The role of City Brain in the governance of urban transport and mobility resonates with China’s environmental ambitions. According to Alibaba, the application of this urban AI has already decreased traffic congestion by 15% and reduced travel time by 8% 7 . Provided that car ownership does not increase substantially, these results can correlate positively with reductions in carbon emissions, since the new mobility patterns established by City Brain effectively means that, in a city like Hangzhou, cars get stuck in traffic for less time and are able to complete their journey faster. This in turn means that, as cars are in motion for less time, overall they generate less carbon emissions which is exactly what Chinese policy makers need to achieve as soon as possible, in order to decarbonize the whole country by 2060.
This is only the first part of the story. As mentioned earlier, city brains reside in digital platforms which, as the literature on platform urbanism shows, are being increasingly used all around the world to manage urban services 8 . Digital platforms have a peculiar architecture that makes them highly versatile and compatible with numerous types of data and services 9 . Essentially a digital platform has a modular structure allowing for easy assembly and flexible arrangement, beyond the original purpose and capabilities. In the case of City Brain, this means that the digital platform where this urban AI operates can be easily expanded by Alibaba to incorporate functions that go beyond the management of traffic. Once again there is a connection with China’s environmental programme, since part of the evolution of City Brain has been perfectly in line with the country’s aim of decreasing carbon emissions and preserving the natural environment. For example, a new component of City Brain’s digital platform is called Environment Brain which combines a geolocation system with environmental data to anticipate how much waste will be produced, predict the capacity of photovoltaics and foresee the carbon footprints of private companies 10 . The logic is the same as the one that was originally applied in Hangzhou to optimize traffic. The city brain collects data and employs it to develop predictions about what is likely to happen in a given urban system, for that system to be optimized in advance. The technology is also similar. Sensors are employed to develop a situational awareness of the city, as it is in the present, and then the AI predicts its future. What differs is the aspect of the city that is taken into account in the analysis of the present and the anticipation of urban futures. Originally, the urban aspect that City Brain was focusing on was traffic. Later, the AI’s focus was extended to environmental aspects such as waste, clean energy and carbon footprint, by means of the flexible architecture of the digital platform that allows Alibaba to plug in new analytical and predictive features related to more and more urban domains. But where does the expansion of City Brain’s digital platform end? And where does the agency of this urban AI stop?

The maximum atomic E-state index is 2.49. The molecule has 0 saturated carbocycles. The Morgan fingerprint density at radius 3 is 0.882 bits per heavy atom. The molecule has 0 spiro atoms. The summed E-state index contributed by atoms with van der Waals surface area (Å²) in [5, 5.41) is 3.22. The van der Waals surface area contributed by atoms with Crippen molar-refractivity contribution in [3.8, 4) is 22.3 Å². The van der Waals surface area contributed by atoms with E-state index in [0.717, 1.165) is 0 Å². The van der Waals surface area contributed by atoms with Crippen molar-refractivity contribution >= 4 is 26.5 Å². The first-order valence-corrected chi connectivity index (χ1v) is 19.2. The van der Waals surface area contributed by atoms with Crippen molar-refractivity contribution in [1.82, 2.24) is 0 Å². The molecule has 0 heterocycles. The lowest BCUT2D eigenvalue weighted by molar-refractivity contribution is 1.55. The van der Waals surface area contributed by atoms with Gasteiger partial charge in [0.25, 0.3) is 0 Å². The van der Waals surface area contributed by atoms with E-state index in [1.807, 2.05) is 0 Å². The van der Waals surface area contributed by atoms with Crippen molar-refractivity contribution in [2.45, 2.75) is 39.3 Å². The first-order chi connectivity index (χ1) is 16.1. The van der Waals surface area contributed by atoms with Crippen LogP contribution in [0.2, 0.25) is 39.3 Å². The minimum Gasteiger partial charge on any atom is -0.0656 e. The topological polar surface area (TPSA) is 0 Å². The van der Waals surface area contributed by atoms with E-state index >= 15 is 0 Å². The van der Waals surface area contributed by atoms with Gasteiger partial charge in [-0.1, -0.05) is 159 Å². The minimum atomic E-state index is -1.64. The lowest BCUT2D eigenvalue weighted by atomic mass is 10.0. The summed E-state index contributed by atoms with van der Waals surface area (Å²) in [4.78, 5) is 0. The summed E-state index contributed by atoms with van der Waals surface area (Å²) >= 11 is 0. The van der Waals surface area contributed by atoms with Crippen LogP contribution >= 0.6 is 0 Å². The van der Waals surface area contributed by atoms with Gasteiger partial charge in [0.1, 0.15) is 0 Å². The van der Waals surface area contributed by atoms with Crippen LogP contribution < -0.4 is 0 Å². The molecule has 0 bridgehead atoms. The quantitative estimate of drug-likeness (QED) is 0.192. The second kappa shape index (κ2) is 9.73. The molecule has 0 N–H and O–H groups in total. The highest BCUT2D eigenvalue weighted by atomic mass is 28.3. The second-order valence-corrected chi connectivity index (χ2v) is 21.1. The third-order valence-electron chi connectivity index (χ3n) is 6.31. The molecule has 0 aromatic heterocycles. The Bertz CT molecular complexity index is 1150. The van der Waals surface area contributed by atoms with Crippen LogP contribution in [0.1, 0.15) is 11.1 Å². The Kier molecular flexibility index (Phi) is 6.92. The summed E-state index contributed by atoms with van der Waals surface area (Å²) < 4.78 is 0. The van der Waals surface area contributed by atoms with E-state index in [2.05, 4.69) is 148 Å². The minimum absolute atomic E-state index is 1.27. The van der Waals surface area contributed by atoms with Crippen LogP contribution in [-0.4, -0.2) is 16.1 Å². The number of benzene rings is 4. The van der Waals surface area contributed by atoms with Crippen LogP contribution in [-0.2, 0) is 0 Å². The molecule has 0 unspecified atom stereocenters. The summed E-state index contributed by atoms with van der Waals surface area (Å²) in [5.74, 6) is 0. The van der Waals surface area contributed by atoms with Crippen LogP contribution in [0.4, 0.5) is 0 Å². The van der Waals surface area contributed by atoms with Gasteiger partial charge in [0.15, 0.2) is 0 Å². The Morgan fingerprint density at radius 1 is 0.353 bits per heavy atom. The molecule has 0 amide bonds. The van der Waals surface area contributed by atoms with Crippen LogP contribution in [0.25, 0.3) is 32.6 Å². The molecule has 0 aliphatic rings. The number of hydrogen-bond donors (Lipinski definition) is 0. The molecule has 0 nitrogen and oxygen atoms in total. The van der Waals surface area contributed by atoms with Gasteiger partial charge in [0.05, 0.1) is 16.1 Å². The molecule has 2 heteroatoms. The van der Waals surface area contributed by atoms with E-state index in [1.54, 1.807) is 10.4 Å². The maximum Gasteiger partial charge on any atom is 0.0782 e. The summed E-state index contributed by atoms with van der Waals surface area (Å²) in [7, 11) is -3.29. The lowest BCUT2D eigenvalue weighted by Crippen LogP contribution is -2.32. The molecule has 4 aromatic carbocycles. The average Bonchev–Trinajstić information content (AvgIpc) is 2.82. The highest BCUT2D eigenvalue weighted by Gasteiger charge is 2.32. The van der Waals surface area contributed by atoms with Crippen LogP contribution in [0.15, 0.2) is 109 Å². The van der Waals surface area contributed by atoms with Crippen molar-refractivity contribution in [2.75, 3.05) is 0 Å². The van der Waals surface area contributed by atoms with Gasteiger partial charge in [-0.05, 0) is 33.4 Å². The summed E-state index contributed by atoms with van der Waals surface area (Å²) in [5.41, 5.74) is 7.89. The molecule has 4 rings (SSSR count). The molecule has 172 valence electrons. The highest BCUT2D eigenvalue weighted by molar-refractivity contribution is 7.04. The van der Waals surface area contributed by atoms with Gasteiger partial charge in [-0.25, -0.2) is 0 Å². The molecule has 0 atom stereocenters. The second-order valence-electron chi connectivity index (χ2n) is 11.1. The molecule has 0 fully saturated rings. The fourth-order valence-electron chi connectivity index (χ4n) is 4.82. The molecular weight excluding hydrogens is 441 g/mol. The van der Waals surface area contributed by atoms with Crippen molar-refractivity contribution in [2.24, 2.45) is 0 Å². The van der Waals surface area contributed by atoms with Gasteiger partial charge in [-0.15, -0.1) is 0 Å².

The answer to both questions is: it does not stop. The modular structure of a digital platform is purposely designed to grow ad infinitum. New components, features and capabilities can, from a technical perspective, always be added, provided of course that they are compatible with the original logic and technology. On these terms, Alibaba can keep expanding City Brain, provided that its new functions relate to the accumulation of data about present cities and the algorithmic predictions of urban futures. Moreover, it is important to remember that, although a city brain has physical components such as computers and sensors, its core essence is digital and located in an infinite cyberspace where endless growth is theoretically possible. City Brain’s digital platform can thus keep growing without any immediate physical limit and so its agency since, for every new feature and component that is plugged in, this urban AI extends its agency to another aspect of the city.
This is exactly what has been happening with Alibaba’s City Brain. This city brain originally built to manage urban traffic, was then expanded to manage domains of environmental governance, such as waste and energy, and it has now been further expanded to control aspects of urban governance, that include healthcare, supply chains and finance. Furthermore, the same AI that was once operational only in Hangzhou, can now be found in the governance of over twenty cities in and beyond China, including Kuala Lumpur in Malaysia. The growth of this city brain and that of its agency in urban governance do not stop.